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Citroën Activa was four-wheeled spacecraft

Red Citroen Activa Concept car

Concept cars that seem futuristic are a fantastic way to demonstrate the public engineers’ brilliance and their vision of the future while also getting a glimpse of some of the solutions already ready for mass production.

Citroën, a member of the big automotive group, has often been skeptical about this kind of work. It was not because its engineers did not have the imagination or the resources to create stunning beauties. Citroën very often put futuristic ideas and jaw-dropping solutions straight into mass-produced models. However, the Citroën Activa was different.

It wanted to be a progressive manufacturer

Citroën’s fans would have no trouble identifying three distinguishing features of the French carmaker. Exceptional design, maximum comfort, and technology advancement. This last feature is what has made the Citroen brand famous since the company’s inception.

One of Citroën’s most famous inventions is the hydropneumatic suspension, which has forever changed the way drivers think about the level of comfort provided by their car’s suspension. The designers of this type of suspension had one goal in mind, and little did they know how this ‘accessory’ would change the perception of high-end cars forever.

Citroën showed up at the Paris International Motor Show in 1988 with a big grin on its face. The Activa concept was triumphantly introduced by the French automaker, surprising even the most jaded automotive analysts.

What caught the attention of many was the new generation of hydropneumatic suspension controlled by highly advanced electronics. According to Citroën, electronic instruments have taken the hydropneumatic suspension system to new heights of reliability and efficiency. 

Citroen Activa Concept car

Immediate self-correction is achieved by using a mass of parameters such as vehicle speed, wheel reaction, and steering angle to ensure that the car’s suspension can absorb bumps in the road as effectively and efficiently as possible.

Citroën then claimed that the suspension allows the vehicle to reduce body roll or, in certain situations, eliminate it. How is this possible? Instead of the usual combination of springs and shock absorbers, we find suspension spheres subordinate to the electronics installed in the car. Sensors in the suspension gather data (vertical body movement, steering angle, vehicle speed) and send it to a host computer. The car’s suspension then automatically adapts to the driving conditions.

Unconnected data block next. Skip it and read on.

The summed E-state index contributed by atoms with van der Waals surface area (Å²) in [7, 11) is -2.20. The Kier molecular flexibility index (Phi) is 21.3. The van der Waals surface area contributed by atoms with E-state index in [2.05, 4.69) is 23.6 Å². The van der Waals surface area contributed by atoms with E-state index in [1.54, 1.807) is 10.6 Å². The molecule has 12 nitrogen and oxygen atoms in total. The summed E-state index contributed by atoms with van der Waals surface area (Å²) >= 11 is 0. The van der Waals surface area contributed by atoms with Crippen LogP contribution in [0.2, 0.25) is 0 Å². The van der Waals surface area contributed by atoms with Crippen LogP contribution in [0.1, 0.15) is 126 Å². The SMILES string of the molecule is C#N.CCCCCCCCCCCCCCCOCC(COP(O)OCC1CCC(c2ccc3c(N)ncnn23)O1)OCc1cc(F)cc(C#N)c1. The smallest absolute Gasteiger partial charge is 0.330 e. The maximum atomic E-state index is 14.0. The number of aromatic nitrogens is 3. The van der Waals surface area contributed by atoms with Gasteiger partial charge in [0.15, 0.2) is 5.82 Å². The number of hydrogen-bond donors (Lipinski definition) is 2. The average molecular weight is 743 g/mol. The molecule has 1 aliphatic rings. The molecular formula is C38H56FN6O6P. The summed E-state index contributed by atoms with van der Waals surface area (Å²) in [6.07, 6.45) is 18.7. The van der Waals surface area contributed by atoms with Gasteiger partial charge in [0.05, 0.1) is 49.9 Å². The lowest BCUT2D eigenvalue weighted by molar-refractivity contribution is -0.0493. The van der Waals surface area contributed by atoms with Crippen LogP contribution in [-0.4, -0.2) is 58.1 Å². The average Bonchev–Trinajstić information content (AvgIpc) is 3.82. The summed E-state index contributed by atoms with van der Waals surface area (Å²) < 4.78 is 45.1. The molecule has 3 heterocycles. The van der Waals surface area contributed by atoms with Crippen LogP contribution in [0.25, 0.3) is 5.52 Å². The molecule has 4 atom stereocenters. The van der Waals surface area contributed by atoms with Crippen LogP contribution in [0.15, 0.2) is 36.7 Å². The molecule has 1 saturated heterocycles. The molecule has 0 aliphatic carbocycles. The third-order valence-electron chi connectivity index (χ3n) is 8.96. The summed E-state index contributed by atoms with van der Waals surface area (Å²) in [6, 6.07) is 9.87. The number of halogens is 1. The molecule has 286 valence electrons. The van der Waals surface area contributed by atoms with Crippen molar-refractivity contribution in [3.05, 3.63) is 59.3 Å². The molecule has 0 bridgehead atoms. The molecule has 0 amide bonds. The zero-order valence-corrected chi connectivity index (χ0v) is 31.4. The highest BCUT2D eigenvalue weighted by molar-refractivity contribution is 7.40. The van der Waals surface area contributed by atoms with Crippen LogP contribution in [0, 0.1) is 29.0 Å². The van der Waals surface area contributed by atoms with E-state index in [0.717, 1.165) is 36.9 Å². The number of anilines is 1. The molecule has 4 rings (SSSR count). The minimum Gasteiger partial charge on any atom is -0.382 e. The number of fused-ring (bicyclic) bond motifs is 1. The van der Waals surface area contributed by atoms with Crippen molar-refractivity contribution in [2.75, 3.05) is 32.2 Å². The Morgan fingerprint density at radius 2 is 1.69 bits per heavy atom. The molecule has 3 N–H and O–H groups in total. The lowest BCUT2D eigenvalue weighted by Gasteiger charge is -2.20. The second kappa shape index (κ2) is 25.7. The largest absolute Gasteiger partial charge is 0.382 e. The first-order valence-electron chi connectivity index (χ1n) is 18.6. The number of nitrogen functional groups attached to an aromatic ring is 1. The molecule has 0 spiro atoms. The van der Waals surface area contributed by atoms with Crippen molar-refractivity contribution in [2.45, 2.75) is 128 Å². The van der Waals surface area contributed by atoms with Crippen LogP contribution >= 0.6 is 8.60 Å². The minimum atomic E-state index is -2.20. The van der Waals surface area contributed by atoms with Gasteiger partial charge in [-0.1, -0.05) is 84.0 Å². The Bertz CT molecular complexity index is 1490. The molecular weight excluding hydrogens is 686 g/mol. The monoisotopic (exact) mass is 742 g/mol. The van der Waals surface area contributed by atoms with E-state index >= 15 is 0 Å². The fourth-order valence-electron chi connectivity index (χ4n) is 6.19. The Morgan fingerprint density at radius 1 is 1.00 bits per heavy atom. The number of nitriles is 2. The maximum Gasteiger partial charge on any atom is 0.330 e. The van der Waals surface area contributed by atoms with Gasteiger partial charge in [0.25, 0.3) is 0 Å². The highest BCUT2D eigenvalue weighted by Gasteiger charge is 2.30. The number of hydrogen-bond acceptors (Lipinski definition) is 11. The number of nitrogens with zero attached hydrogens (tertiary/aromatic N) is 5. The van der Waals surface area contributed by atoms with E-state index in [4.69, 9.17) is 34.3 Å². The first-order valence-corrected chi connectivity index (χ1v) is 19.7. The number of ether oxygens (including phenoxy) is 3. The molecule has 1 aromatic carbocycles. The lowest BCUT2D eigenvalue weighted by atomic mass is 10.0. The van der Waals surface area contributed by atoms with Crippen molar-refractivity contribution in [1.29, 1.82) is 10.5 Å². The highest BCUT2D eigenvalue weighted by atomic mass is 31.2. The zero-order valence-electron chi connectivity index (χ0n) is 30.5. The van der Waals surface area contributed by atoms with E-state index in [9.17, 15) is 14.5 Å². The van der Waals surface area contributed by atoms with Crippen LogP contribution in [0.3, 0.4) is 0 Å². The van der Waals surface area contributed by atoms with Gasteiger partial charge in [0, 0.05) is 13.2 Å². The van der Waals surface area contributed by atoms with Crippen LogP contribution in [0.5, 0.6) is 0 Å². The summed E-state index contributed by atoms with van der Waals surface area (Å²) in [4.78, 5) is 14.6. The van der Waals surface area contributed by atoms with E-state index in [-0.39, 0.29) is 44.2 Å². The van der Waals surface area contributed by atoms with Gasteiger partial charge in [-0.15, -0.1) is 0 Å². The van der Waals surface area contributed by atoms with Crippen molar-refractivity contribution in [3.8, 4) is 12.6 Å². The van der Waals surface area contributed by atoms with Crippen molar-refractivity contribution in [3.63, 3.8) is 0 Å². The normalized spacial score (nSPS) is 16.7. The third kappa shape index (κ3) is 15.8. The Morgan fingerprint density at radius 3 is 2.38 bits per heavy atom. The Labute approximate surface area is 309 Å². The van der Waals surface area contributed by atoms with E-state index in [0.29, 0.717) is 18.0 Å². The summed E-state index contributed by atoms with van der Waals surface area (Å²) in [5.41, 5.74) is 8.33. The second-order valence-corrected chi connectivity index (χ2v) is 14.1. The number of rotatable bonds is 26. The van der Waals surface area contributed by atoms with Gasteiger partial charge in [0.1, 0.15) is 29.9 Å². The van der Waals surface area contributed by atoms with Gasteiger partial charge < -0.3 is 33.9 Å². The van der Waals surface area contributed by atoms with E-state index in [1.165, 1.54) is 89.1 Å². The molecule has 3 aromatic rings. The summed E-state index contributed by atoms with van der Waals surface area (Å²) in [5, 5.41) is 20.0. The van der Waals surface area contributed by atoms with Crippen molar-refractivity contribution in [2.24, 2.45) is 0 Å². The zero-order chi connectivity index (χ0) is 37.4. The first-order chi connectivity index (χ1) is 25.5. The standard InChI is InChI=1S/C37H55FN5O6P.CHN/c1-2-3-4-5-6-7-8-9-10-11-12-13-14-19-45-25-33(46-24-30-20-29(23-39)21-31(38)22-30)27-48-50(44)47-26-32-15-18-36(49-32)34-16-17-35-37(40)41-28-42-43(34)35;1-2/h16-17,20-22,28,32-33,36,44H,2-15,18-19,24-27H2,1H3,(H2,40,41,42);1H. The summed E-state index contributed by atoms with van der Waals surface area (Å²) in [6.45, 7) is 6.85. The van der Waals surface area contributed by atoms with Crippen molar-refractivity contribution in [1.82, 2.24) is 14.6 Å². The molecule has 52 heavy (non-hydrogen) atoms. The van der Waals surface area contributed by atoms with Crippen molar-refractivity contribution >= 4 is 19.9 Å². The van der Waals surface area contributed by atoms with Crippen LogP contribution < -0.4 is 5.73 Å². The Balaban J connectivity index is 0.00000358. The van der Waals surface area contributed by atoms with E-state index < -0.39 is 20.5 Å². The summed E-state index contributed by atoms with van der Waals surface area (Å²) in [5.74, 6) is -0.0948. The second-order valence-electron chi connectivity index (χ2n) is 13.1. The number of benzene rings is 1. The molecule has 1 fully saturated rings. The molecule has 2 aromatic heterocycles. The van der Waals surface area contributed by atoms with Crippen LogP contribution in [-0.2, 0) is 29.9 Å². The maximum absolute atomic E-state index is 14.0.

Side view of Citroen Activa Concept car

That’s not all

The concept, introduced in the late 1980s, was distinguished by several other advances that are now the standard in the automotive industry. These include four-wheel drive, a four-wheel steering system, and independent suspension, both front and rear.

In response to criticism from drivers of mid-size saloons and their desire to make their lives easier in big cities, Citroën has equipped this advanced car with technologies that make efficient use of a relatively tight patch of tarmac. For example, the four-wheel steering system has made it possible to reduce the Citroën Activa’s turning circle to just 9 meters. For example, the Renault Twingo has a turning circle of 8.6 meters, while the Volkswagen Passat has a turning circle of 11.7 meters.

Four wheel steering of Citroen Activa Concept car

The Activa also incorporates Drive-By-Wire technology, which has previously only been used in the aerospace industry. Drive-By-Wire technology is unique in that electronics control the acceleration, braking, and steering of the car. In short, Citroën has done away with the traditional moving parts that connected the front wheels to the steering wheel in the driver’s hands. Steering column, pumps, hoses, belts, coolers, brake booster – Citroën Activa could have done away with these and other parts. Once again, the technology that Citroën introduced in 1988 is now the standard in the automotive industry.

Citroën Activa Evolution

The Citroën Activa concept, which made a huge impression, returned to the International Motor Show just two years later in 1990. Only this time, when Citroën unveiled the impressive-looking coupé, it was considering the car for series production.

Back then, Citroën believed that it could be a complete alternative to its BMW or Mercedes Benz counterparts, and in specific segments, Citroën could wipe the floor with its competitors.

The Activa 2, meanwhile, was designed on a completely different basis. It was supposed to be an innovative, comfortable, and dynamic GT car, comparable to the BMW 8 Series or the Porsche 911. Citroën was determined to venture into dangerous territory.

When Citroën was on the verge of a crucial decision, the French carmaker’s management backed down. Car enthusiasts were then told that the project would not be financially viable for the manufacturer.

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